CCTV Chinese Root in Cuba 古巴華人
Chinese immigration to Cuba started in 1847 when Cantonese contract workers were brought to work in the sugar fields, bringing the religion of Buddhism with them. Hundreds of thousands of Chinese workers were brought in from Hong Kong, Macau, and Taiwan during the following decades to replace and / or work alongside African slaves. After completing eight-year contracts or otherwise obtaining their freedom, some Chinese immigrants settled permanently in Cuba, although most longed for repatriation to their homeland. Havana's Chinatown (known as Barrio Chino de La Habana) is one of the oldest and largest Chinatowns in Latin America. Some 5,000 immigrants from the U.S. came to Cuba during the late 19th century to escape the discrimination present at the time. A small wave of Chinese immigrants also arrived during the early 20th century to escape the political chaos in China.
About 120,000 Cantonese coolies (all males) entered Cuba under contract for eight years, most were not married, but Hung Hui (1975:80) cited frequent sexual activity between black women and Cantonese coolies. According to Osberg (1965:69), the free Chinese practiced buying slave women and freeing them expressly for marriage. In the 19th and 20th centuries, Chinese men (Cantonese) engaged in sexual activity with white Cuban women and black Cuban women, and from such relations many children were born. In the 1920s, an additional 30,000 Cantonese arrived; the immigrants were exclusively male. In 1980, 4000 Cantonese lived there, but by 2002, only 300 pure Chinese were left.
Two thousand Chinese fought with the rebels in Cuba's Ten Years' War. A monument in Havana honours the Cuban Chinese who fell in the war, on which is inscribed: "There was not one Cuban Chinese deserter, not one Cuban Chinese traitor."
Chinese Cubans, including some Chinese-Americans from California, joined the Spanish-American War in 1898 to achieve independence from Spain, but a few Chinese, who were loyal to Spain, left Cuba and went to Spain. Racial acceptance and assimilation would come much later.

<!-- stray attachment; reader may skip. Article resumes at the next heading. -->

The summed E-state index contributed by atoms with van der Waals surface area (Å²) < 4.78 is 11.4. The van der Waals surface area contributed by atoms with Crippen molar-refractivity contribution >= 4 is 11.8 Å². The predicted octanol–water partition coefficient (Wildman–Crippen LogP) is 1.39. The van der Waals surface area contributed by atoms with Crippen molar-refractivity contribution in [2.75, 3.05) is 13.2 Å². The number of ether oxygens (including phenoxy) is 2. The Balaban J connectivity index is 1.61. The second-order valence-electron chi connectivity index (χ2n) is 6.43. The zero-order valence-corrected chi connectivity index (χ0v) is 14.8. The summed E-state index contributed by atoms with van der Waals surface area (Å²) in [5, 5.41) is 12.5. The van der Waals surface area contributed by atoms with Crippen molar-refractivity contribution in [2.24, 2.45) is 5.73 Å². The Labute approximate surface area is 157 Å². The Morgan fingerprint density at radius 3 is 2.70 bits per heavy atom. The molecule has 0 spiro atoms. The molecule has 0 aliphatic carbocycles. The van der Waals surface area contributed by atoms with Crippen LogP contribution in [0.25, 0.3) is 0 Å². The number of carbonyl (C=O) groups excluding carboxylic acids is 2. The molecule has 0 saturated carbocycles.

When the new revolutionary government led by Fidel Castro came to power in 1959, the economic and political situation changed. Many Chinese grocery store owners, having had their properties expropriated by the new government, left Cuba. Most of these settled in the United States, particularly nearby Florida, where they and their US-born children are called Chinese-Americans or Cuban-Americans of Chinese descent, while a relatively few to nearby Dominican Republic and other Latin American countries, and also to US territory of Puerto Rico, where they are called Chinese Puerto Ricans, Cuban-Puerto Ricans of Chinese descent, or Cuban-Americans of Chinese descent. Chinese refugees to United States include people whose ancestors came to Cuba 10 years before the Cuban Revolution and those from the United States. These Chinese American refugees, whose ancestors had come from California, were happy to be back in the United States. As a result of this exodus, the number of pure Chinese dropped sharply in Havana’s Barrio Chino. The places to which they migrated had a unique Chinese culture and a popularity of Chinese Cuban restaurants.
The Chinese Cubans fought in the Cuban war of independence on the side of those seeking independence from Spain. A memorial consisting of a broken column memorializes Chinese participation in the war of independence at the corners of L and Linea in Havana. While many fled, some Chinese stayed after the start of Fidel Castro's rule in 1961. Younger generations are working in a wider variety of jobs than the previous generation. Many are entering show-business as song composers, actors, actresses, singers, and models.
The Barrio Chino de La Habana is no longer among the largest Chinatown in Latin America. Most Chinese Cubans live outside Barrio Chino.
Several community groups, especially Chinatown Promotional Group (Spanish: Grupo Promotor del Barrio Chino), worked to revive Barrio Chino and the faded Chinese culture. Chinese Language and Arts School (Escuela de la Lengua y Artes China) opened in 1993 and has grown since then, helping Chinese Cubans to strengthen their knowledge of the Chinese language. Today, Chinese Cubans tend to speak Mandarin, Cantonese, and a mixture of Chinese and Spanish, in addition to Spanish and English. They also promoted small businesses, like beauty parlors, mechanical shops, restaurants, and small groceries, provided to them to create a view of Barrio Chino. Havana’s Barrio Chino also experienced buildings of Chinese architecture and museum with backgrounds about China. As a result, the Chinese Cuban community has gained visibility.(Source: Wikipedia)
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